After waiting about two hours on the edge of Stirling I’m starting to get why last night’s host prefers not to hitchhike in the UK. It’s pretty ridiculous: the only other time I’ve had to wait this long in the country was when I left London. I’ve got some distance to cover, but it really should be possible to do it in a day. A couple of people do offer me rides, but everybody seems to be going the wrong way. So I leave the service station and go to the entrance of the motorway. Luck would have it that there’s a pretty good place for cars to pull over. Still it takes a further hour for a car to stop, and even then he’s only going to the north of Edinburgh. I really don’t want to get stuck there and was hoping for a ride further south, but as desperate as I am I concede.
It’s almost five, I’m tired, not very happy and about 14 kilometers north of a good spot to hitchhike further south from. I decide to just walk to the center of town, find a hostel and continue on further tomorrow. The next day goes better, but not a whole lot. I have to wait a while again to get out of Edinburgh and then I get a succession of short rides with varying wait times. I don’t know if it’s just bad luck but it’s very different from hitchhiking in the highlands.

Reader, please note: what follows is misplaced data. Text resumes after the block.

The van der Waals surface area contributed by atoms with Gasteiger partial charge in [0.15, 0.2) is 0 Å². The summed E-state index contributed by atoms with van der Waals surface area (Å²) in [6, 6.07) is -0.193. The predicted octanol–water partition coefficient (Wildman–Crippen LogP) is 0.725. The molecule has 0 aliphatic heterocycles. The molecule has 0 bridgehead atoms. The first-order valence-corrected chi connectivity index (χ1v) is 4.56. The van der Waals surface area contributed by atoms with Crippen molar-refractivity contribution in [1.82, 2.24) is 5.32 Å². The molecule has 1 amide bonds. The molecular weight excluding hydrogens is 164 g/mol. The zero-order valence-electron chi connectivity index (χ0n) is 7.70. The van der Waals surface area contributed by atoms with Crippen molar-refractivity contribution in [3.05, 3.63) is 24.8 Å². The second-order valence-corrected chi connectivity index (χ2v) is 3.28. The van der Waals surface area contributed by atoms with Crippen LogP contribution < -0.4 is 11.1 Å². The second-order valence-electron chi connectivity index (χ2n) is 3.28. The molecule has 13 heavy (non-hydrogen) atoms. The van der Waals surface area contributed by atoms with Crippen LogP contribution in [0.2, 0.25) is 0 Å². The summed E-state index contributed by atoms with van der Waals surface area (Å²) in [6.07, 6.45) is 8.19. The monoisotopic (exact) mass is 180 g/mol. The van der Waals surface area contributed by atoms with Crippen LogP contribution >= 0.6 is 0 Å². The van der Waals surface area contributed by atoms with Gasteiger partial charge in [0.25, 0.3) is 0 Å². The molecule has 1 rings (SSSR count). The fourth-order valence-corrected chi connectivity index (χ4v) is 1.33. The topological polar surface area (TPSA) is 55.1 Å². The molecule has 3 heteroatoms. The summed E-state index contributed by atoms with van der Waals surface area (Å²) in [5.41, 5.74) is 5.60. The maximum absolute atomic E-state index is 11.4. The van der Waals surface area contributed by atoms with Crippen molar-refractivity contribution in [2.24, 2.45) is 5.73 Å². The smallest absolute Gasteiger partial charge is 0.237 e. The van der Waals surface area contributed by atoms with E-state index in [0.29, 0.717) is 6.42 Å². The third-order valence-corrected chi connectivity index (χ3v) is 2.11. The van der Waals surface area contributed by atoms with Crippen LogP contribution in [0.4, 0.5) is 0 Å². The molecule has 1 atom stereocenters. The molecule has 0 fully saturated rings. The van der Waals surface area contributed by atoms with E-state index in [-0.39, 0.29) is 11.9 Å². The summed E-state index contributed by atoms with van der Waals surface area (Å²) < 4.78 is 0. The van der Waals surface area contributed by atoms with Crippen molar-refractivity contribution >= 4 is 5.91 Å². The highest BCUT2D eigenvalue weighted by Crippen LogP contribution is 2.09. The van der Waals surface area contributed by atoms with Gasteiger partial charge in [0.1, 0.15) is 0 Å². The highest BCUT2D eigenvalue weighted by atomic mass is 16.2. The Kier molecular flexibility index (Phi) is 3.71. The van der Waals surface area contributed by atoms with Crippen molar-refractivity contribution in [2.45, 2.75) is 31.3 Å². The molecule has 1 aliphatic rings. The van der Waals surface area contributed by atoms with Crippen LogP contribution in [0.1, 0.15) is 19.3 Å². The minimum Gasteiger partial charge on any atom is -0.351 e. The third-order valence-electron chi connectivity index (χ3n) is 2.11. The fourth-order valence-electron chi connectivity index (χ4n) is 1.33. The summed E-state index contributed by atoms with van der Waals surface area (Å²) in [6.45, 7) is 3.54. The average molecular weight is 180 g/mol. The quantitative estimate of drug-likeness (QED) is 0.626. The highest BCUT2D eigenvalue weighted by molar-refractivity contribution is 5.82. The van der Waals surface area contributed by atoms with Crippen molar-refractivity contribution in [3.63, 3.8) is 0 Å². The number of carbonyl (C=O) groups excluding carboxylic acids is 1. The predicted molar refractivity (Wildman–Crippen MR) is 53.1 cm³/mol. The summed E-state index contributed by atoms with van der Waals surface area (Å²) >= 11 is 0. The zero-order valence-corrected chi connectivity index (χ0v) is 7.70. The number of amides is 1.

As the sun sets I get dropped off in the town of Jedburgh by a guy who used to be in the French Foreign Legion and who gives me some survival tips just in case I’m ever in trouble in a forest. It looks like it’s going to rain, but it’ll be too dark to hitchhike soon. As I consider my next steps a guy with two dogs walks up and asks me if I’m hitchhiking. His next question is if I want to stay at his place. It’s a split decision. He looks friendly enough but what really influences my decision is his dogs: they’re friendly and calm so I figure their owner must be all right too. And he is. He and his wife are South African emigres who live in the rectory of a church. He tells me that once, traveling through the US he himself was invited to stay at a stranger’s home and he’s paying back a debt of sorts. A beautiful home with interesting people makes for a good evening. And I’m glad to be sleeping in a bed instead of in the rain.
The next morning I walk around the town and it turns out to be a pretty interesting place with an old abbey and a museum dedicated to former resident Mary Queen of Scots. By the early afternoon I say my goodbyes, walk to the road, stick out my thumb and after about 10 seconds a car stops: two Syrian refugees who are heading to Newcastle. I try to ask if they can drop me off where the road splits to Durham. But they’re not having it and insist on dropping me off at Newcastle’s central bus station and I’m kind of relieved at the easy prospect of just boarding a bus, at least for a short while, instead of having to depend on luck and my wits.